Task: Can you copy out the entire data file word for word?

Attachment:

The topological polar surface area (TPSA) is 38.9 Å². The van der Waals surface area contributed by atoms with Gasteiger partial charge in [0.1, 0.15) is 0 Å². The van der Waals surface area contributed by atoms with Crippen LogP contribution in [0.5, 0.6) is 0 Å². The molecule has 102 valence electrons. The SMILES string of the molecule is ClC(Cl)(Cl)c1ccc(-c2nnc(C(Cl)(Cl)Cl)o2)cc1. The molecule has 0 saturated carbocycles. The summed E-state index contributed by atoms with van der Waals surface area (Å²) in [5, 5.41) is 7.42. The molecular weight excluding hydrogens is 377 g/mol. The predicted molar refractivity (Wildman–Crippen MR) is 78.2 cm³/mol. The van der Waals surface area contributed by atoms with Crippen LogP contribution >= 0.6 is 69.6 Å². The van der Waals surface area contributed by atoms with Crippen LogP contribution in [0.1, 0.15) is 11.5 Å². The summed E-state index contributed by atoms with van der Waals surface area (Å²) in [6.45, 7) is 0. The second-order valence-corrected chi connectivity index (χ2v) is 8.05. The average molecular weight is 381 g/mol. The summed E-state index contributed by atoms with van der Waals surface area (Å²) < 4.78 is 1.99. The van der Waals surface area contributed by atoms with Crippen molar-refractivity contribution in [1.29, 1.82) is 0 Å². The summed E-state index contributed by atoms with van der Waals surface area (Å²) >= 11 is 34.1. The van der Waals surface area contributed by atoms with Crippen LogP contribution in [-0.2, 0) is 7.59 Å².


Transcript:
The topological polar surface area (TPSA) is 38.9 Å². The van der Waals surface area contributed by atoms with Gasteiger partial charge in [0.1, 0.15) is 0 Å². The van der Waals surface area contributed by atoms with Crippen LogP contribution in [0.5, 0.6) is 0 Å². The molecule has 102 valence electrons. The SMILES string of the molecule is ClC(Cl)(Cl)c1ccc(-c2nnc(C(Cl)(Cl)Cl)o2)cc1. The molecule has 0 saturated carbocycles. The summed E-state index contributed by atoms with van der Waals surface area (Å²) in [5, 5.41) is 7.42. The molecular weight excluding hydrogens is 377 g/mol. The predicted molar refractivity (Wildman–Crippen MR) is 78.2 cm³/mol. The van der Waals surface area contributed by atoms with Crippen LogP contribution >= 0.6 is 69.6 Å². The van der Waals surface area contributed by atoms with Crippen LogP contribution in [0.1, 0.15) is 11.5 Å². The summed E-state index contributed by atoms with van der Waals surface area (Å²) in [6.45, 7) is 0. The second-order valence-corrected chi connectivity index (χ2v) is 8.05. The average molecular weight is 381 g/mol. The summed E-state index contributed by atoms with van der Waals surface area (Å²) < 4.78 is 1.99. The van der Waals surface area contributed by atoms with Crippen molar-refractivity contribution in [1.29, 1.82) is 0 Å². The summed E-state index contributed by atoms with van der Waals surface area (Å²) >= 11 is 34.1. The van der Waals surface area contributed by atoms with Crippen LogP contribution in [-0.2, 0) is 7.59 Å².